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1960-1966 Ford Falcon


Development of the 1964 Ford Falcon
The Ford Squire put in its last appearance as an XM in 1964.
The Ford Squire put in its last appearance as an XM in 1964.

Noticeable changes were wrought on the suspension system of the 1964 Ford Falcon. Rear spring hangers were strengthened and repositioned; the front upper wishbones, which supported the recalibrated coil spring and damper units, were strengthened, as were their mounting points; and wider 4.5x13 rims were fitted with 6.50x13 four-ply tires. Another much-needed change was the switch from the dreadful vacuum wipers that stopped when you accelerated (exactly when you needed them most) to the vastly superior two-speed electric type.

The really big Falcon news for 1964, however, was the release of a two-door hardtop coupe. Similar to the style released during the 1963 model year on the U.S. Falcon Futura and Sprint, it featured a very low roofline with a markedly raked rear window and huge doors. The roof pressing was imported from Canada, while the unique doors, extended quarter panels, and inner reinforcements (to compensate for the loss of the B-pillar) were stamped in Geelong.

The hardtop was a first for an Australian manufacturer and demonstrated Ford's desire to offer buyers the widest range of model options. Sales of the hardtop, available in Deluxe and Futura trims, were initially brisk due to its stylishness and it soon had a 10-percent share of total Falcon sales. Prices ran from £1,237 (about $2,750) for a Deluxe with a 170-cid engine and three-speed column-shift manual to £1,477 ($3,300) for a Futura with a Super Pursuit engine, Fordomatic gearbox, and radio.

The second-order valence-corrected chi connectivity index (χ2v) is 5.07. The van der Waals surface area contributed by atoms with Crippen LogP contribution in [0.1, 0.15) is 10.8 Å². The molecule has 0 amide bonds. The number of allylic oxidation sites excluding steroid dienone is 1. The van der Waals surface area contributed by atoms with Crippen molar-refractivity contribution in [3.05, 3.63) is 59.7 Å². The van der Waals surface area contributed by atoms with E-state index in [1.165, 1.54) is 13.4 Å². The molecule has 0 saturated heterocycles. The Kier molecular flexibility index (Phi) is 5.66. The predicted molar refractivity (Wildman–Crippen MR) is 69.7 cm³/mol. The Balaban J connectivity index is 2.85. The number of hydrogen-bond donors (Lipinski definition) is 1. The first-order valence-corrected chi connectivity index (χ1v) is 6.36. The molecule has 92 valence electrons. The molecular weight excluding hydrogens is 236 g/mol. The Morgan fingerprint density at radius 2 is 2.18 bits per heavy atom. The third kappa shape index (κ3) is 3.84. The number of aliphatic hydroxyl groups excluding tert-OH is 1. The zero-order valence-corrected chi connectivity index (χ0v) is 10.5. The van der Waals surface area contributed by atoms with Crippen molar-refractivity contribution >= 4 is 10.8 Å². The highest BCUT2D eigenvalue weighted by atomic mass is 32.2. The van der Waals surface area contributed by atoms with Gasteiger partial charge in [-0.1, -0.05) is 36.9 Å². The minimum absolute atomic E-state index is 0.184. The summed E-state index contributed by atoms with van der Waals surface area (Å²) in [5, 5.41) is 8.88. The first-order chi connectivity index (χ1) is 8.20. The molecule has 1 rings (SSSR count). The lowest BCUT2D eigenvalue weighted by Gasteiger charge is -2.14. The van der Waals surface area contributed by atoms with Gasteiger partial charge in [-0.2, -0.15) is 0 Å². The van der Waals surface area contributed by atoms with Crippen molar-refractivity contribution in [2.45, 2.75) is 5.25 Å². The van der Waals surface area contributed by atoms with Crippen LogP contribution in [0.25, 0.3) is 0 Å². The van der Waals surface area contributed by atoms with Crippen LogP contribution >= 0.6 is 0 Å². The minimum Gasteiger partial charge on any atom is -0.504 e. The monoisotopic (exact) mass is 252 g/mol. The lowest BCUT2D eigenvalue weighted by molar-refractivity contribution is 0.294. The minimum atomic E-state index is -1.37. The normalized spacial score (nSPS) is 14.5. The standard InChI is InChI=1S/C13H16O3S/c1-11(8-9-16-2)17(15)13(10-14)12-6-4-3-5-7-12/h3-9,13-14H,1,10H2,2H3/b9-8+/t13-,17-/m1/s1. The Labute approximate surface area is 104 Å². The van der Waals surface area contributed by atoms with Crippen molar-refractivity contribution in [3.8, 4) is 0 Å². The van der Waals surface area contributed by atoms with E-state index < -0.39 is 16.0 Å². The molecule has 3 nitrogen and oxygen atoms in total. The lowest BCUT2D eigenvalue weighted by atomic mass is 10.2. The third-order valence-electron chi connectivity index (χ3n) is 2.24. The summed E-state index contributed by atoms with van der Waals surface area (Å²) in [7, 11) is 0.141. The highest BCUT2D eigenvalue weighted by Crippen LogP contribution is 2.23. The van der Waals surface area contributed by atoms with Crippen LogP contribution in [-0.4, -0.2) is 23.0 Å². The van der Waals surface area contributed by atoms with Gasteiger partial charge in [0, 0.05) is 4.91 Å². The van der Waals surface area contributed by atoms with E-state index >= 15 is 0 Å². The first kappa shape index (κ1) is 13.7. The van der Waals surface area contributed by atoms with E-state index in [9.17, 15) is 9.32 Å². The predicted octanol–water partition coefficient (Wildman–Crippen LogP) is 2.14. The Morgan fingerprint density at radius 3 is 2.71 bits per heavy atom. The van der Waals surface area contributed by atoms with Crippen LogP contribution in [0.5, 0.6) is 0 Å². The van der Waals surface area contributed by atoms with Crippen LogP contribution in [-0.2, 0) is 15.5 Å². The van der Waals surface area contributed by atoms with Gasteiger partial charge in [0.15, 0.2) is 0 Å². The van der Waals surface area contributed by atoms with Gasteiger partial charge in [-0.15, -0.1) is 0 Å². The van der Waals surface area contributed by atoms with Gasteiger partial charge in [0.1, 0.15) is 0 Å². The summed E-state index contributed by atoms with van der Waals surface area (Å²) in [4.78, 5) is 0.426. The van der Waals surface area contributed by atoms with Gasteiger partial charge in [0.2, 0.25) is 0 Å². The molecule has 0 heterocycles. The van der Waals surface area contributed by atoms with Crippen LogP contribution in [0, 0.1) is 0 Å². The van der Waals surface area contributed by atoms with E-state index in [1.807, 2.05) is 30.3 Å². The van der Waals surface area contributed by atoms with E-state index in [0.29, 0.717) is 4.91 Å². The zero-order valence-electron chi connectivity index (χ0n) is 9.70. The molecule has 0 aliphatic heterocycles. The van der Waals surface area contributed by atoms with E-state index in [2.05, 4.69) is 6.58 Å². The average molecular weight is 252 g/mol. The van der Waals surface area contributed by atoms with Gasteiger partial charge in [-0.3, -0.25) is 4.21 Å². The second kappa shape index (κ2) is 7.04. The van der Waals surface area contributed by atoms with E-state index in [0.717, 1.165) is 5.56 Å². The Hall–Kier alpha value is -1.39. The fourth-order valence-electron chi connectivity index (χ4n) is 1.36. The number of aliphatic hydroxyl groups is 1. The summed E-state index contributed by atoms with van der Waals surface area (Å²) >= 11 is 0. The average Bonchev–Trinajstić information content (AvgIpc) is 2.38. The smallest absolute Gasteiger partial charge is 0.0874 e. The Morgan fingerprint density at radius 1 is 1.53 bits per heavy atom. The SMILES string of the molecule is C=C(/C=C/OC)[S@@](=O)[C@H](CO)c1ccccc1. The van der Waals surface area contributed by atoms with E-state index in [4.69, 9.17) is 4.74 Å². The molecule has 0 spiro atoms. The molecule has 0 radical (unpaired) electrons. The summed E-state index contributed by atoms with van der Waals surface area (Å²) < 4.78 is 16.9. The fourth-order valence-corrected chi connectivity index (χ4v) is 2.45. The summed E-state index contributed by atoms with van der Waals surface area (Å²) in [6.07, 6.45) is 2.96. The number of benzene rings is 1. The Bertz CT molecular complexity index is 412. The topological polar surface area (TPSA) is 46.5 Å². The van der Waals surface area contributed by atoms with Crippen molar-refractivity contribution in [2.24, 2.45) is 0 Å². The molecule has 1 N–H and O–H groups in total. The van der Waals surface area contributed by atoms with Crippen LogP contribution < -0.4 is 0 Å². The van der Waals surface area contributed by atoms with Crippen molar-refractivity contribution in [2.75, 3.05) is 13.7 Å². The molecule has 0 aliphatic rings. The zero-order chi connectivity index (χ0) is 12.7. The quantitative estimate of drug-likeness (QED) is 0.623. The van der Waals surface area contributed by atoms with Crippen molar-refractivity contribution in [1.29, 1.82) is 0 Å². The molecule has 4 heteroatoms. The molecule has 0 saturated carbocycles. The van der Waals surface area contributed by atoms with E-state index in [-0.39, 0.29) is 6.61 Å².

Nonetheless, Ford's market share continued to decline. At the end of 1964, it was down to 15 percent despite having better cars and more options. Australian buyers, it seemed, had long memories. If it was any consolation, Holden's share dropped by three percent as both companies felt the effects of two newcomers. Chrysler's Valiant, powered by the big 225-cid "Slant Six" that effectively ignited a power war between the three manufacturers, accounted for four percent of the market by 1964, up from just one percent in 1961.

And the Asian giant, Toyota, had begun to make its presence felt in 1963 and 1964 as its inexorable climb up the ladder began. It was not yet a direct competitor with either Holden or Ford, its main product line then being the ugly and gutless Tiara sedan that was followed by the shovel-nosed Corona.

Learn about the last -- and best -- entry in the Ford Falcon series on the next page.

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